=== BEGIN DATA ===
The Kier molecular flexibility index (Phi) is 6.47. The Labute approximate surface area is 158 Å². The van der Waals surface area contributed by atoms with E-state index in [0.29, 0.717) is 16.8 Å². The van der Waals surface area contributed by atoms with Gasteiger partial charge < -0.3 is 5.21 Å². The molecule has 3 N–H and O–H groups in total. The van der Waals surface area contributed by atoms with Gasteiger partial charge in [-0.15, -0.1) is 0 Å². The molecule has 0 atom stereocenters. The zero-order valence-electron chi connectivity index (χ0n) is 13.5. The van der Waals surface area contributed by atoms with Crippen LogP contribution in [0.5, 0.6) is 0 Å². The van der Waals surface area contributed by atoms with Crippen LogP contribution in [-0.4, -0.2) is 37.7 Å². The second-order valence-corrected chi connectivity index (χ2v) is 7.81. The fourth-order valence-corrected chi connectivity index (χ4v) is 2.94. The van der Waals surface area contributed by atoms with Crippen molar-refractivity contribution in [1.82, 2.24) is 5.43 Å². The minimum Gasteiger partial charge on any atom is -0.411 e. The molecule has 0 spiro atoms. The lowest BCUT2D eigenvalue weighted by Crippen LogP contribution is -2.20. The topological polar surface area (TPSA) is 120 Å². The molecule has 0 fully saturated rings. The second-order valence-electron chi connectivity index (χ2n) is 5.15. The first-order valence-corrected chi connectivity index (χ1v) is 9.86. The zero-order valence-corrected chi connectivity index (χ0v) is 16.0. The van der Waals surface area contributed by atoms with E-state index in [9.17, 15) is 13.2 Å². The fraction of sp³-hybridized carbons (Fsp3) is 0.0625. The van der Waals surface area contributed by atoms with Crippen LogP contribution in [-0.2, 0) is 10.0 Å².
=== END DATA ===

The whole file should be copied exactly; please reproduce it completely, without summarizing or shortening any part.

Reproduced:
The Kier molecular flexibility index (Phi) is 6.47. The Labute approximate surface area is 158 Å². The van der Waals surface area contributed by atoms with E-state index in [0.29, 0.717) is 16.8 Å². The van der Waals surface area contributed by atoms with Gasteiger partial charge < -0.3 is 5.21 Å². The molecule has 3 N–H and O–H groups in total. The van der Waals surface area contributed by atoms with Gasteiger partial charge in [-0.15, -0.1) is 0 Å². The molecule has 0 atom stereocenters. The zero-order valence-electron chi connectivity index (χ0n) is 13.5. The van der Waals surface area contributed by atoms with Crippen LogP contribution in [0.5, 0.6) is 0 Å². The van der Waals surface area contributed by atoms with Crippen LogP contribution in [-0.4, -0.2) is 37.7 Å². The second-order valence-corrected chi connectivity index (χ2v) is 7.81. The fourth-order valence-corrected chi connectivity index (χ4v) is 2.94. The van der Waals surface area contributed by atoms with Crippen molar-refractivity contribution in [1.82, 2.24) is 5.43 Å². The minimum Gasteiger partial charge on any atom is -0.411 e. The molecule has 0 spiro atoms. The lowest BCUT2D eigenvalue weighted by Crippen LogP contribution is -2.20. The topological polar surface area (TPSA) is 120 Å². The molecule has 0 fully saturated rings. The second-order valence-electron chi connectivity index (χ2n) is 5.15. The first-order valence-corrected chi connectivity index (χ1v) is 9.86. The zero-order valence-corrected chi connectivity index (χ0v) is 16.0. The van der Waals surface area contributed by atoms with E-state index in [9.17, 15) is 13.2 Å². The fraction of sp³-hybridized carbons (Fsp3) is 0.0625. The van der Waals surface area contributed by atoms with Crippen LogP contribution in [-0.2, 0) is 10.0 Å².